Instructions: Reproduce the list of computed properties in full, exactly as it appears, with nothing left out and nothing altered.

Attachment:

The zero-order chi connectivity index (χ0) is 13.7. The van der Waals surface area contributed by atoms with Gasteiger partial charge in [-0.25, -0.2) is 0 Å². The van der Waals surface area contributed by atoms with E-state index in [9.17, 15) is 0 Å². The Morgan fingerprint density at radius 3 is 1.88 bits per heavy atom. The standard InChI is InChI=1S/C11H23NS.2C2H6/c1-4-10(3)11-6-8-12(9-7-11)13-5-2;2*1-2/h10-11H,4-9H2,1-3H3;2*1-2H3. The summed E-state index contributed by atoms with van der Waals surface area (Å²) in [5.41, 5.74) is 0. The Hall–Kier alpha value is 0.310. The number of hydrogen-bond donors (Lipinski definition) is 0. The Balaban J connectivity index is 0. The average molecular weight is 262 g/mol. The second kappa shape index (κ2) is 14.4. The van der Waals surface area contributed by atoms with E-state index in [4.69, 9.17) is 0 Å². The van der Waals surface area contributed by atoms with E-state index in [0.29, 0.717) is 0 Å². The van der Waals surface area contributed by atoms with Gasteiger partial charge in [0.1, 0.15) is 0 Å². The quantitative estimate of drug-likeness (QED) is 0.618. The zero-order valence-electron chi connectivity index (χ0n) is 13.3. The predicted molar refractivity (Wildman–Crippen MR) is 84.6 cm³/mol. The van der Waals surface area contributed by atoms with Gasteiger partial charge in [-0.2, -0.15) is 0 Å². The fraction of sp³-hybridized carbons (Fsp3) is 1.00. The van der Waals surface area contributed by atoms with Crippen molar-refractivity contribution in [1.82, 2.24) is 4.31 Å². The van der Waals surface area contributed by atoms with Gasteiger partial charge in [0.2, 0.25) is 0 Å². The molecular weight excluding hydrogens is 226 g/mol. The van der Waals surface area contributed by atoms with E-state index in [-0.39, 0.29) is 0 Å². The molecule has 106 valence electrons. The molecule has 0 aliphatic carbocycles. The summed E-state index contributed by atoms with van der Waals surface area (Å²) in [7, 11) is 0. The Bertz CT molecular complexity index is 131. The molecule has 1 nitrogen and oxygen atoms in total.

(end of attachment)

The zero-order chi connectivity index (χ0) is 13.7. The van der Waals surface area contributed by atoms with Gasteiger partial charge in [-0.25, -0.2) is 0 Å². The van der Waals surface area contributed by atoms with E-state index in [9.17, 15) is 0 Å². The Morgan fingerprint density at radius 3 is 1.88 bits per heavy atom. The standard InChI is InChI=1S/C11H23NS.2C2H6/c1-4-10(3)11-6-8-12(9-7-11)13-5-2;2*1-2/h10-11H,4-9H2,1-3H3;2*1-2H3. The summed E-state index contributed by atoms with van der Waals surface area (Å²) in [5.41, 5.74) is 0. The Hall–Kier alpha value is 0.310. The number of hydrogen-bond donors (Lipinski definition) is 0. The Balaban J connectivity index is 0. The average molecular weight is 262 g/mol. The second kappa shape index (κ2) is 14.4. The van der Waals surface area contributed by atoms with E-state index in [4.69, 9.17) is 0 Å². The van der Waals surface area contributed by atoms with E-state index in [0.29, 0.717) is 0 Å². The van der Waals surface area contributed by atoms with Gasteiger partial charge in [0.1, 0.15) is 0 Å². The quantitative estimate of drug-likeness (QED) is 0.618. The zero-order valence-electron chi connectivity index (χ0n) is 13.3. The predicted molar refractivity (Wildman–Crippen MR) is 84.6 cm³/mol. The van der Waals surface area contributed by atoms with Gasteiger partial charge in [-0.2, -0.15) is 0 Å². The fraction of sp³-hybridized carbons (Fsp3) is 1.00. The van der Waals surface area contributed by atoms with Crippen molar-refractivity contribution in [1.82, 2.24) is 4.31 Å². The van der Waals surface area contributed by atoms with Gasteiger partial charge in [0.2, 0.25) is 0 Å². The molecular weight excluding hydrogens is 226 g/mol. The van der Waals surface area contributed by atoms with E-state index in [-0.39, 0.29) is 0 Å². The molecule has 106 valence electrons. The molecule has 0 aliphatic carbocycles. The summed E-state index contributed by atoms with van der Waals surface area (Å²) in [7, 11) is 0. The Bertz CT molecular complexity index is 131. The molecule has 1 nitrogen and oxygen atoms in total.